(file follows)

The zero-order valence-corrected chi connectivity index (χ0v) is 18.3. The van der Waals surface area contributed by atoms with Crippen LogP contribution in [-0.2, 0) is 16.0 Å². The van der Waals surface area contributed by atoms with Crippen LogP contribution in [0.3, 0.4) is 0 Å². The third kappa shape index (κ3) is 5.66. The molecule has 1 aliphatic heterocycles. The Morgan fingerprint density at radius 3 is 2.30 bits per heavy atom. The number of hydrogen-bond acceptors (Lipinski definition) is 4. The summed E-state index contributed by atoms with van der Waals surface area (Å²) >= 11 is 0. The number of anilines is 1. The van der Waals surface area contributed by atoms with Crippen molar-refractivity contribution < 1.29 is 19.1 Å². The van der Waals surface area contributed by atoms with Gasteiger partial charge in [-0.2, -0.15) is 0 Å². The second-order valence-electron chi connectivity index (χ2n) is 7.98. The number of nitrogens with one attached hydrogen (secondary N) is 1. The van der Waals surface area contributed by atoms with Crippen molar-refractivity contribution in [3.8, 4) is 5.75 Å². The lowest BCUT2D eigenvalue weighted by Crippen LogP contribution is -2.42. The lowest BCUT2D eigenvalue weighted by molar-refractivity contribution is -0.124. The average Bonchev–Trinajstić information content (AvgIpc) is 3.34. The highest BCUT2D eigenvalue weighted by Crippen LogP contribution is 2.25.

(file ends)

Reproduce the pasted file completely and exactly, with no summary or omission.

The zero-order valence-corrected chi connectivity index (χ0v) is 18.3. The van der Waals surface area contributed by atoms with Crippen LogP contribution in [-0.2, 0) is 16.0 Å². The van der Waals surface area contributed by atoms with Crippen LogP contribution in [0.3, 0.4) is 0 Å². The third kappa shape index (κ3) is 5.66. The molecule has 1 aliphatic heterocycles. The Morgan fingerprint density at radius 3 is 2.30 bits per heavy atom. The number of hydrogen-bond acceptors (Lipinski definition) is 4. The summed E-state index contributed by atoms with van der Waals surface area (Å²) >= 11 is 0. The number of anilines is 1. The van der Waals surface area contributed by atoms with Crippen molar-refractivity contribution < 1.29 is 19.1 Å². The van der Waals surface area contributed by atoms with Gasteiger partial charge in [-0.2, -0.15) is 0 Å². The second-order valence-electron chi connectivity index (χ2n) is 7.98. The number of nitrogens with one attached hydrogen (secondary N) is 1. The van der Waals surface area contributed by atoms with Crippen molar-refractivity contribution in [3.8, 4) is 5.75 Å². The lowest BCUT2D eigenvalue weighted by Crippen LogP contribution is -2.42. The lowest BCUT2D eigenvalue weighted by molar-refractivity contribution is -0.124. The average Bonchev–Trinajstić information content (AvgIpc) is 3.34. The highest BCUT2D eigenvalue weighted by Crippen LogP contribution is 2.25.